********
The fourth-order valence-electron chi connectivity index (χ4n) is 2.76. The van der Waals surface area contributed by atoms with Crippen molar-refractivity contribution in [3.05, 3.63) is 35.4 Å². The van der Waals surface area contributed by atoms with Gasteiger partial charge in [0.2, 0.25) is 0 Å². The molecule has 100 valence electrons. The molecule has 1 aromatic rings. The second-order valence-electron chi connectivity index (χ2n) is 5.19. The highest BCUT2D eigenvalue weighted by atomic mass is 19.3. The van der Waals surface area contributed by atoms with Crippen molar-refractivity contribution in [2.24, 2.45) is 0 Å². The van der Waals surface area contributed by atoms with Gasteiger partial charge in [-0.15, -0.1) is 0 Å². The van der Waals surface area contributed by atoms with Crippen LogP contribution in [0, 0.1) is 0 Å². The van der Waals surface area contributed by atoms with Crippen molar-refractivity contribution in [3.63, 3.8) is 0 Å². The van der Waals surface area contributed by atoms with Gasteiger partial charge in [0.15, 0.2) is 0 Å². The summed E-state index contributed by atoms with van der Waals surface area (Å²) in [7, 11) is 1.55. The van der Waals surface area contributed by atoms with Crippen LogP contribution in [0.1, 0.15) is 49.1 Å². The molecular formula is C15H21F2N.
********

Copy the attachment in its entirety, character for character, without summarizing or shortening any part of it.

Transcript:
The fourth-order valence-electron chi connectivity index (χ4n) is 2.76. The van der Waals surface area contributed by atoms with Crippen molar-refractivity contribution in [3.05, 3.63) is 35.4 Å². The van der Waals surface area contributed by atoms with Gasteiger partial charge in [0.2, 0.25) is 0 Å². The molecule has 100 valence electrons. The molecule has 1 aromatic rings. The second-order valence-electron chi connectivity index (χ2n) is 5.19. The highest BCUT2D eigenvalue weighted by atomic mass is 19.3. The van der Waals surface area contributed by atoms with Crippen molar-refractivity contribution in [2.24, 2.45) is 0 Å². The van der Waals surface area contributed by atoms with Gasteiger partial charge in [-0.15, -0.1) is 0 Å². The van der Waals surface area contributed by atoms with Crippen LogP contribution in [0, 0.1) is 0 Å². The van der Waals surface area contributed by atoms with Crippen molar-refractivity contribution in [3.63, 3.8) is 0 Å². The van der Waals surface area contributed by atoms with Gasteiger partial charge in [0.15, 0.2) is 0 Å². The summed E-state index contributed by atoms with van der Waals surface area (Å²) in [7, 11) is 1.55. The van der Waals surface area contributed by atoms with Crippen LogP contribution in [0.1, 0.15) is 49.1 Å². The molecular formula is C15H21F2N.